We target RIP to the periplasm using the Sec-dependent secretion system [4] [5]. Our peptide is fused to an amino-terminal signal sequence that gets recognized by the chaperone SecB, then addressed to SecA and then translocated across the inner membrane through the SecYEG complex. One advantage of this system is that the signal sequence gets cleaved during translocation through SecYEG [4]. Several different signal sequences have been characterized (all formed of 18 to 30 amino acids) [5]. Following the advice of Dr. Jean-Michel Betton, Research Director in the Structural Biology Department at the Institut Pasteur, we decided to try two different signal sequences to export our peptides to the periplasm: MalE and DsbA [1] [6] [7]. Once in the periplasm, due to the small size of RIP (7 amino acids), a leaky release through the outer membrane of the bacteria should allow us to obtain RIP in the medium [8].

RIP secretion following S. aureus detection: BBa_K2616003

In order not to produce RIP continuously but only in presence of S. aureus, we engineered a sensor device in our modified E. coli capable of detecting S. aureus and producing RIP after detection.

Our modified E. coli expresses under a constitutive promoter BBa_J23107 the sensor device of S. aureus agr operon. This gene regulatory accessory is composed of agrA and agrC, and we took it from BBa_I746100 from iGEM Cambridge 2007 team. Staphylococcus communicate through a quorum sensing mechanism, which consists in producing and detecting signaling peptides called AIP (Auto-Inducing Peptide). If S. aureus approaches our system, AIP will be detected by the transmembrane protein agrC, launching the phosphorylation of agrA which then activates promotor P2 ( Bba_K1351037 , characterized by LMU-Munich 2014 team). Our RIP sequence fused to a signal sequence for periplasmic export is placed after promotor P2 and will consequently be expressed only if S. aureus approaches our biofilm.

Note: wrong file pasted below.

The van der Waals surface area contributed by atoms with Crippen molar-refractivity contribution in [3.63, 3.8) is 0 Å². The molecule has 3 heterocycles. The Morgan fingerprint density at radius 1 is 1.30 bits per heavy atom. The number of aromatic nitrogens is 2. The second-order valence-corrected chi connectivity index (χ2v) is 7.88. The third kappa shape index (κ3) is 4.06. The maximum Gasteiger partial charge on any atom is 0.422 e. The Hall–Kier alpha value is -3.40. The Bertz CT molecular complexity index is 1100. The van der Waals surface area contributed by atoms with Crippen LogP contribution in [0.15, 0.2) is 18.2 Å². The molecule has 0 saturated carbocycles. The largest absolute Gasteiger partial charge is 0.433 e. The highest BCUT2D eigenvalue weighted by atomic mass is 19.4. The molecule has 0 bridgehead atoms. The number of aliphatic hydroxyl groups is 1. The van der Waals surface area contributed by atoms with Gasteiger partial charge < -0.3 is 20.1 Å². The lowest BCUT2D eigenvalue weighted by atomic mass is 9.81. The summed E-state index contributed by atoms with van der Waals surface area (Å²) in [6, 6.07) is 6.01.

Figure 3: Schematic diagram of BBa_K2616003

KILL SWITCH : BBa_K2616002

Since we imagined a technology which requires to integrate engineered bacteria in humans, we need to ensure that the engineered bacteria are contained in the specific environment they are designed for. That is why we thought of using a “kill switch” that cause bacteria death if they are released in the environment. Our kill switch is based on temperature: it enables bacteria to survive at the human body temperature (37°C) but die at lower temperatures.

The kill-switch we use is based on a toxin/antitoxin combination, CcdB/CcdA [9]. CcdB is a lethal toxin for E. coli and its production is placed under the regulation of a temperature-sensitive promoter [9]. In permissive conditions, i.e. in the human body, the expression of the toxin is repressed and the antitoxin is expressed at a constitutively low level in order to counteract any leaky expression of the toxin. This is done thanks to the modification of the Plac promoter, which is explained precisely in the KILL-SWITCH part of this wiki. When the temperature drops, the repression is lifted and toxin expression increases. The constitutive low level of antitoxin is no longer sufficient to counter the effects of the toxin, and the bacteria die.

Figure 4: Schematic diagram of BBa_K2616002